This, my friends, is what classical education looks like in our house. I’d like to point out a few details that you may have missed at first glance. The school work commenced on Saturday night at 8pm. The dog is … Continue reading My way is not the high way
My brain is tired. I’m in Denver for Classical Conversations speaker training. The topic of this year’s training is, ironically, the topic that I feel the least equipped to teach! But that is really the point. So many of us reared in traditional schools view ourselves as either “math brained” or “language arts brained.” We have bought into the lie that hard subjects that require a different kind of thinking are unreachable, when, in reality, all subjects in the real world separate from the conveyor belt of public education are connected. A person who is comfortable with writing and reading … Continue reading Math in the Mountains
I took a trip down memory lane today, all the way back to 1994. As part of my studies to become an elementary teacher, I was required to observe classrooms and keep a journal of my findings. I’m intrigued to examine how I felt about teaching then, in the thick of preparation to enter the public school system, to how I feel now, in the thick of preparation to encourage parents to consider homeschooling. Many of my observations were about the underlying systems in place. I drew diagrams like this one of the seating arrangements. I made note of busywork … Continue reading Changing the Public School “Collective”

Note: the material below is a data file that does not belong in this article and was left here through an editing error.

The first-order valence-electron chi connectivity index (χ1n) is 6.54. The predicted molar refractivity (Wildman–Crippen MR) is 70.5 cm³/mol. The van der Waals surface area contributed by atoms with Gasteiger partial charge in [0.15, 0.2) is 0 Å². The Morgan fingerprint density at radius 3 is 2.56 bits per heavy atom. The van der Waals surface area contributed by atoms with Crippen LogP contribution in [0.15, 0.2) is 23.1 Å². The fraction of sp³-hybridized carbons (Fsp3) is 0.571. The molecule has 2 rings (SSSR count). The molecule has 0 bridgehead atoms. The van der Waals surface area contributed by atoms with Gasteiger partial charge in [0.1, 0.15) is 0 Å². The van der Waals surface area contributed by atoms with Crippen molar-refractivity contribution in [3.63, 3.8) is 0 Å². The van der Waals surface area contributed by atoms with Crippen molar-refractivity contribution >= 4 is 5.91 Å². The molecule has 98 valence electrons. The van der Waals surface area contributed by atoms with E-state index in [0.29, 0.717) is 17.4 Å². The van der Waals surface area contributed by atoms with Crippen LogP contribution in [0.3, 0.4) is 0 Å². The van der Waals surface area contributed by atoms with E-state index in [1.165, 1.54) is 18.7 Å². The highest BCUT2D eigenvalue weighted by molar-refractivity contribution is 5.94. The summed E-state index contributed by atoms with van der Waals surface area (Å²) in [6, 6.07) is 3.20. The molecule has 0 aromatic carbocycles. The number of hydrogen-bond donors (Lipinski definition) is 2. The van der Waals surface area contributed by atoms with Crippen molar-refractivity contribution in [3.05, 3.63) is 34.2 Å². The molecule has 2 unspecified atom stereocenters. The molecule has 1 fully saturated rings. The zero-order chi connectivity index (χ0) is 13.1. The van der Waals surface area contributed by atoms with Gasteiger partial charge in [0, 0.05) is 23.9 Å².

One of my all-time favorite movies is Dirty Dancing. I was a dancer as a youngling and grew quite famous for it in my former imaginary life. I watched and re-watched Flashdance and Fame (the old versions) and still harbor a secret desire to learn how to do the Salsa with my hubby. So when reviewing the images I took of my daughter during one of her skating lessons yesterday, this one made my heart jump all the way into my throat: When exactly did my little girl get so grown up? She’s almost as tall as her coach! When … Continue reading Tick Tock
Arugh! I wrote a post about education, but somehow it got lost in cyberspace. Because it is after 11pm, and because my eyes are getting fuzzy, I will have to make do with the quick and dirty version. Public Schools Flunk Out. Only 34% of ninth graders who took the new STAAR test passed English 1 Writing and Reading. Our students deserve better. Public schools ought to take a page from homeschoolers and try other curriculum, such as Institute for Excellence in Writing. My daughter began using IEW in the second semester of her 4th grade year. Here is my … Continue reading Flunking the Future?